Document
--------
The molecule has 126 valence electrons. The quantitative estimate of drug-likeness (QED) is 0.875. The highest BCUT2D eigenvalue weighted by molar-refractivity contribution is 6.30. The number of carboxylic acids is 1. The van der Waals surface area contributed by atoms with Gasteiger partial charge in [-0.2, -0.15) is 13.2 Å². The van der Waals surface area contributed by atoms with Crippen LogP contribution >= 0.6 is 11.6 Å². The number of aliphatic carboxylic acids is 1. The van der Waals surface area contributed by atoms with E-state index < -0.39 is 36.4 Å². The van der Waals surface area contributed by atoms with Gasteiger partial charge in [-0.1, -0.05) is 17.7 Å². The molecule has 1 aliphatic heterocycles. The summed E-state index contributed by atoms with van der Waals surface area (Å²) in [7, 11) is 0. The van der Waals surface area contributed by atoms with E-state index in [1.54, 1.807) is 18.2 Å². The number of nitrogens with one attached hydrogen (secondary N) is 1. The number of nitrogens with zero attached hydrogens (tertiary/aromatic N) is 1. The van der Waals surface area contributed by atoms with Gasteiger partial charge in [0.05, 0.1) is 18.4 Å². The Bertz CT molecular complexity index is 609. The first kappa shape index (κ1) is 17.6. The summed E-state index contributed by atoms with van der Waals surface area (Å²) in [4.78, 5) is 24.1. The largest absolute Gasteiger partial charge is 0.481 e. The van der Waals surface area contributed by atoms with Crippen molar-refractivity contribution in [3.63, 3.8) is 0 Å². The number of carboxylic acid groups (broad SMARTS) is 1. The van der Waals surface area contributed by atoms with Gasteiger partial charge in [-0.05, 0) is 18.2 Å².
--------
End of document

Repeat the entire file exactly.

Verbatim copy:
The molecule has 126 valence electrons. The quantitative estimate of drug-likeness (QED) is 0.875. The highest BCUT2D eigenvalue weighted by molar-refractivity contribution is 6.30. The number of carboxylic acids is 1. The van der Waals surface area contributed by atoms with Gasteiger partial charge in [-0.2, -0.15) is 13.2 Å². The van der Waals surface area contributed by atoms with Crippen LogP contribution >= 0.6 is 11.6 Å². The number of aliphatic carboxylic acids is 1. The van der Waals surface area contributed by atoms with E-state index < -0.39 is 36.4 Å². The van der Waals surface area contributed by atoms with Gasteiger partial charge in [-0.1, -0.05) is 17.7 Å². The molecule has 1 aliphatic heterocycles. The summed E-state index contributed by atoms with van der Waals surface area (Å²) in [7, 11) is 0. The van der Waals surface area contributed by atoms with E-state index in [1.54, 1.807) is 18.2 Å². The number of nitrogens with one attached hydrogen (secondary N) is 1. The number of nitrogens with zero attached hydrogens (tertiary/aromatic N) is 1. The van der Waals surface area contributed by atoms with Gasteiger partial charge in [0.05, 0.1) is 18.4 Å². The Bertz CT molecular complexity index is 609. The first kappa shape index (κ1) is 17.6. The summed E-state index contributed by atoms with van der Waals surface area (Å²) in [4.78, 5) is 24.1. The largest absolute Gasteiger partial charge is 0.481 e. The van der Waals surface area contributed by atoms with Crippen molar-refractivity contribution in [3.63, 3.8) is 0 Å². The number of carboxylic acid groups (broad SMARTS) is 1. The van der Waals surface area contributed by atoms with Gasteiger partial charge in [-0.05, 0) is 18.2 Å².